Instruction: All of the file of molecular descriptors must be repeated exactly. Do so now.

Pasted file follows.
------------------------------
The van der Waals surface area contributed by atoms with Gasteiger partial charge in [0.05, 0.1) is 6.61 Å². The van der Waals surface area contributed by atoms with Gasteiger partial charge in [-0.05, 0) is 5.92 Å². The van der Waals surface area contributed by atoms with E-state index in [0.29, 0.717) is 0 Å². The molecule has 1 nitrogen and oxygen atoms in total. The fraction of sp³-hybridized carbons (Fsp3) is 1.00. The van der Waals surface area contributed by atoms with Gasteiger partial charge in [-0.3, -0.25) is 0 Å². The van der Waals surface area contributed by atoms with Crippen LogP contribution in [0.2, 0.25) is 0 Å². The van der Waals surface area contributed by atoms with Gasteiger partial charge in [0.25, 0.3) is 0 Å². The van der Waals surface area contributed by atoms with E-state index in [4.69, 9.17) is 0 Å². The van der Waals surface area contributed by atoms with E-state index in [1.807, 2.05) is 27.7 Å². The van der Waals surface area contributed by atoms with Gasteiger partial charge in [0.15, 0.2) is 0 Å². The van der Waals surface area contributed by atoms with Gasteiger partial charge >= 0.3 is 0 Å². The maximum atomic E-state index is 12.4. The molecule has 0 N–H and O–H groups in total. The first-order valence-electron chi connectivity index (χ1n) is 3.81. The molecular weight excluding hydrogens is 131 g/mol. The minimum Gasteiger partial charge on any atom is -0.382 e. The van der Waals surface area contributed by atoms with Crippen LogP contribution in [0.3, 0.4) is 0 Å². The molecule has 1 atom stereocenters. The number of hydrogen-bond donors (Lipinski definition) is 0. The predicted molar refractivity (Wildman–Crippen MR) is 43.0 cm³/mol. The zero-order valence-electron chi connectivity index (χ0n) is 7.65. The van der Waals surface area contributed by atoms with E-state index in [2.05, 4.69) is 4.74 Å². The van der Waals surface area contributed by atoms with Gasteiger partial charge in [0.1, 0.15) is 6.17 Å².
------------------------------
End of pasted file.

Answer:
The van der Waals surface area contributed by atoms with Gasteiger partial charge in [0.05, 0.1) is 6.61 Å². The van der Waals surface area contributed by atoms with Gasteiger partial charge in [-0.05, 0) is 5.92 Å². The van der Waals surface area contributed by atoms with E-state index in [0.29, 0.717) is 0 Å². The molecule has 1 nitrogen and oxygen atoms in total. The fraction of sp³-hybridized carbons (Fsp3) is 1.00. The van der Waals surface area contributed by atoms with Gasteiger partial charge in [-0.3, -0.25) is 0 Å². The van der Waals surface area contributed by atoms with Crippen LogP contribution in [0.2, 0.25) is 0 Å². The van der Waals surface area contributed by atoms with Gasteiger partial charge in [0.25, 0.3) is 0 Å². The van der Waals surface area contributed by atoms with E-state index in [4.69, 9.17) is 0 Å². The van der Waals surface area contributed by atoms with E-state index in [1.807, 2.05) is 27.7 Å². The van der Waals surface area contributed by atoms with Gasteiger partial charge in [0.15, 0.2) is 0 Å². The van der Waals surface area contributed by atoms with Gasteiger partial charge >= 0.3 is 0 Å². The maximum atomic E-state index is 12.4. The molecule has 0 N–H and O–H groups in total. The first-order valence-electron chi connectivity index (χ1n) is 3.81. The molecular weight excluding hydrogens is 131 g/mol. The minimum Gasteiger partial charge on any atom is -0.382 e. The van der Waals surface area contributed by atoms with Crippen LogP contribution in [0.3, 0.4) is 0 Å². The molecule has 1 atom stereocenters. The number of hydrogen-bond donors (Lipinski definition) is 0. The predicted molar refractivity (Wildman–Crippen MR) is 43.0 cm³/mol. The zero-order valence-electron chi connectivity index (χ0n) is 7.65. The van der Waals surface area contributed by atoms with E-state index in [2.05, 4.69) is 4.74 Å². The van der Waals surface area contributed by atoms with Gasteiger partial charge in [0.1, 0.15) is 6.17 Å².